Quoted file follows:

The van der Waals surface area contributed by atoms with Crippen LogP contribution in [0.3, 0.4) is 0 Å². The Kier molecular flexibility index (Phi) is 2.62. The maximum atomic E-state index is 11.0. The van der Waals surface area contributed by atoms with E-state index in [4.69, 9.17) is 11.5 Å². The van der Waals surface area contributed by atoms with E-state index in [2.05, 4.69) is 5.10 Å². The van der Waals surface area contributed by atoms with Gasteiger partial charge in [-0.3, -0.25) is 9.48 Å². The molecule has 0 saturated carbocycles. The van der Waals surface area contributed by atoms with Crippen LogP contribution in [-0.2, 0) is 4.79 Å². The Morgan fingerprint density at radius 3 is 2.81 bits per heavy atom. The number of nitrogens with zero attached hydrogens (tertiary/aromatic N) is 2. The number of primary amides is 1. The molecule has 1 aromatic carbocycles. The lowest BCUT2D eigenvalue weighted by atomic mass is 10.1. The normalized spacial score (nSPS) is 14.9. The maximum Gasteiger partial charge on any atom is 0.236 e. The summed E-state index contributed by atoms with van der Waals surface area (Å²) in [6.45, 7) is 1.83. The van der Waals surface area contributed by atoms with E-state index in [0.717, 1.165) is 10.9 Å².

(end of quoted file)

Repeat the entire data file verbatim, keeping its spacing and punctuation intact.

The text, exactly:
The van der Waals surface area contributed by atoms with Crippen LogP contribution in [0.3, 0.4) is 0 Å². The Kier molecular flexibility index (Phi) is 2.62. The maximum atomic E-state index is 11.0. The van der Waals surface area contributed by atoms with E-state index in [4.69, 9.17) is 11.5 Å². The van der Waals surface area contributed by atoms with E-state index in [2.05, 4.69) is 5.10 Å². The van der Waals surface area contributed by atoms with Gasteiger partial charge in [-0.3, -0.25) is 9.48 Å². The molecule has 0 saturated carbocycles. The van der Waals surface area contributed by atoms with Crippen LogP contribution in [-0.2, 0) is 4.79 Å². The Morgan fingerprint density at radius 3 is 2.81 bits per heavy atom. The number of nitrogens with zero attached hydrogens (tertiary/aromatic N) is 2. The number of primary amides is 1. The molecule has 1 aromatic carbocycles. The lowest BCUT2D eigenvalue weighted by atomic mass is 10.1. The normalized spacial score (nSPS) is 14.9. The maximum Gasteiger partial charge on any atom is 0.236 e. The summed E-state index contributed by atoms with van der Waals surface area (Å²) in [6.45, 7) is 1.83. The van der Waals surface area contributed by atoms with E-state index in [0.717, 1.165) is 10.9 Å².